Broomlands excavation reveals Roman fort’s vicus life

Unearthing Roman treasures - Archaeological discoveries at Broomlands, Cockermouth, reveal Roman civilization and vicus life.

Eddie Dougherty
Written by:

Eddie Dougherty

July 24, 2023
Project Supervisor

at Ecus

Archaeological excavations at the Broomlands site in Cockermouth, Cumbria, were carried out by Ecus’ Barnard Castle team during late winter and early spring this year. The site is situated on the western outskirts of the town and lies on the southern floodplain of the river Derwent, where flood defenses and alleviation measures are soon to be engineered for the protection of houses and amenities. The location would have been overlooked by the Roman fort of Derventio, where the modern village of Papcastle now sits.

The main purpose of the investigation was to understand the form and size of a civilian settlement associated with the Roman fort. It has long been thought that the fort of Derventio and civilian settlement (vicus) played a crucial role as a central hub for the western forts situated along Hadrian`s Wall and along the Cumbrian coastline, although this has yet to be proven.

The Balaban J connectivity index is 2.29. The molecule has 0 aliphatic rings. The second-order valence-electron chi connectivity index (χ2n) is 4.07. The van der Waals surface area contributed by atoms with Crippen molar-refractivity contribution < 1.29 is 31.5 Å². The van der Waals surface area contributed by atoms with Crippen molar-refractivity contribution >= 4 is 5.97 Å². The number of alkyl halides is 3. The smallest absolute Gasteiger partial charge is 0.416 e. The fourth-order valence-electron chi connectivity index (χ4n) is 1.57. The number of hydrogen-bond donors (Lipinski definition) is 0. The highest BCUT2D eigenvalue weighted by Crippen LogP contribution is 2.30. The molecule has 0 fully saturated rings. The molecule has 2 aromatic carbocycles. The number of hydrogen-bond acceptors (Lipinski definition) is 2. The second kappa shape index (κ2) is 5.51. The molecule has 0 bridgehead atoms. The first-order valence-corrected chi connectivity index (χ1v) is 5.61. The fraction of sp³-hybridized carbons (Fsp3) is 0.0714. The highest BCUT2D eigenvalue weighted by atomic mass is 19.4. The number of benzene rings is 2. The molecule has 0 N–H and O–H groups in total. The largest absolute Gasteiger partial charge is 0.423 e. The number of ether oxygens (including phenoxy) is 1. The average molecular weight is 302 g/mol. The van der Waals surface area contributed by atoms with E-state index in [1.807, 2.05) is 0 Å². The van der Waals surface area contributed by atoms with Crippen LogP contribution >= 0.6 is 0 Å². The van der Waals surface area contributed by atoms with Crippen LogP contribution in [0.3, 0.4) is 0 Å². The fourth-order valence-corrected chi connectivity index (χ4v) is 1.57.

During our time on site the team identified artefacts and structures relating to many aspects of day-to-day life during the Roman period. At the periphery of the vicus, these included residues from industrial activity in the form of burnt rubbish pits located beside a modified marching camp, as well as components associated with agriculture. Whereas, in the main part of the vicus, a number of timber buildings were found to be fronting the remains of a roman road, which lead up to a bridge crossing, then onwards to the southern gate of the fort.

A treasure trove of artefacts surfaced from the vicus. Among the findings were Samain wares and local pottery, along with roman coinage dating back to the reigns of Trajan to Antoninus Pius (early mid 2nd century AD).

The most exciting and important objects unearthed were several small figures depicting Roman gods, including a balsamarium (incense holder) in the shape of Bacchus, the god of wine. A large, inscribed altar was also found within rubble covering the bridge crossing.

Small figure depicting Roman gods
Inscribed altar